We’ve been working for several years with Kanban process, and there’s quite a bit of experience about it that we’ve shared. I’ve contemplated things around Kanban recently, and here’s another interesting perspective. It might help make more sense of the Kanban method as a method for managing knowledge work, and software development work, in particular.
If we look into the 6 core Kanban practices, as identified by David J. Anderson in his fundamental book “Kanban — Successful Evolutionary Change for your Technology Business“, the first practice is “visualize“. While the other 5 practices (Limit WIP, manage flow, make policies explicit, implement feedback loops, improve collaboratively) are very important, the visualization practice is the key to all of them. Taking a flashback into how Kanban evolved historically, first it was a system “to control the logistical chain from a production point of view“. Seems like Kanban as a method for software development differs from Kanban as a scheduling system for the material production in the following 2 things (mainly): non-linearity of the production process, and diversity of concepts and workflows.
I can imagine what the first sparkle that inspired software development folks about Kanban was. Some of us have this special relationship with the concept of “deadlines”, and probably Kanban — on a purely human, maybe even subconscious, level — has been seen as an opportunity to break away from deadlines and estimates. Well, might be that Kanban came later than Scrum due to the fact that people got tired of the time-boxed iterations. And there it goes, a trendy new method for software development, that says: no time-boxing! Do your work at your own pace, and don’t worry about deadlines!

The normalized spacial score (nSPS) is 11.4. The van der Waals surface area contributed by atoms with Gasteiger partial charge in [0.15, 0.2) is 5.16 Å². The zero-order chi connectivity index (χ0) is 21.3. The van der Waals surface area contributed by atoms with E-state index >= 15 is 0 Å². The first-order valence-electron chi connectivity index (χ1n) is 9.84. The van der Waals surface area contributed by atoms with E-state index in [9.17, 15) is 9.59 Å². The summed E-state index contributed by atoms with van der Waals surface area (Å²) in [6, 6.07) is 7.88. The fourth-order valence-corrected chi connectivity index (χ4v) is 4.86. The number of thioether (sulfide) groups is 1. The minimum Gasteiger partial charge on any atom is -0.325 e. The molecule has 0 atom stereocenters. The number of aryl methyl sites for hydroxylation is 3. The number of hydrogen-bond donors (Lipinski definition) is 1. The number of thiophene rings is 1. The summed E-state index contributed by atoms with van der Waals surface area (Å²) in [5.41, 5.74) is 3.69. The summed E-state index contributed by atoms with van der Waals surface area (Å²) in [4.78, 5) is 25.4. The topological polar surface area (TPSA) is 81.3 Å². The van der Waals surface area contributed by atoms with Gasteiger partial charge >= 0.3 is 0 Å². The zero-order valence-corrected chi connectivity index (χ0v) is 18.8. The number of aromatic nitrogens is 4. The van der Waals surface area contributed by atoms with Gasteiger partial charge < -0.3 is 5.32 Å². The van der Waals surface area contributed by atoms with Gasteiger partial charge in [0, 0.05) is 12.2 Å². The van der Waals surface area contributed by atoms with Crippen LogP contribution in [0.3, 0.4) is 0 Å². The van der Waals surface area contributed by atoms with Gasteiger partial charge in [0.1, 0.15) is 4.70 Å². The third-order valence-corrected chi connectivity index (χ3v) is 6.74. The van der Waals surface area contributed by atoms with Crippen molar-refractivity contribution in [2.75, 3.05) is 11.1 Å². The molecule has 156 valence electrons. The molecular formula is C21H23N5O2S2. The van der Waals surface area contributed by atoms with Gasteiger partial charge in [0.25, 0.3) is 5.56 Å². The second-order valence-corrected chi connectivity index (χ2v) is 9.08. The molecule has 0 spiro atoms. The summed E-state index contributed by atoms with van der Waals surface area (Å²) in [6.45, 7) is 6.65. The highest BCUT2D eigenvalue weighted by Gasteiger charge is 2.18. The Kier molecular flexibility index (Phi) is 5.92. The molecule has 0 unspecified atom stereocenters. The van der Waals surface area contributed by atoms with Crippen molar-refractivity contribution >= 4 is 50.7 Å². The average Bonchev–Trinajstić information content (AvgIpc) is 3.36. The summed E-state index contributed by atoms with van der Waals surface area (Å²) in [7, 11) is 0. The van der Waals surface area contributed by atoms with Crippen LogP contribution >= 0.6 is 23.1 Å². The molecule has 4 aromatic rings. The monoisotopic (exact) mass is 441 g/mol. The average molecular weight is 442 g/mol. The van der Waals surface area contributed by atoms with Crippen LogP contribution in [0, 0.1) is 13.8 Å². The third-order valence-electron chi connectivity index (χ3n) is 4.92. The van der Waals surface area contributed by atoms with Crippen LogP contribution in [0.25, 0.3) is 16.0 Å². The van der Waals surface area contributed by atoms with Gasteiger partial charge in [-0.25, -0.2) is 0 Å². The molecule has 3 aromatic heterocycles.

That’s the most obvious advantage that laid on the surface, and that’s why software folks were so glad to switch to Kanban, intrinsically. The Kanban movement started back in ’09-10, and the 5 Wrong Reasons to Apply Kanban and 5 Right Reasons to Apply Kanban posts in our blog are the evergreens that can provide some practical advice even now (especially as they resonate with the current NoEstimates movement).
Now, if the flow and no estimates aspect is a woo in Kanban as copy-pasted from the material logistics model, we’re having a bumpy issue with the visualization core practice. The easiest way to go would be to copy-paste the visual production flow from logistics, as a stock of parts in the warehouse (the backlog) reduces, and then sequentially goes through the In Progress and Done states: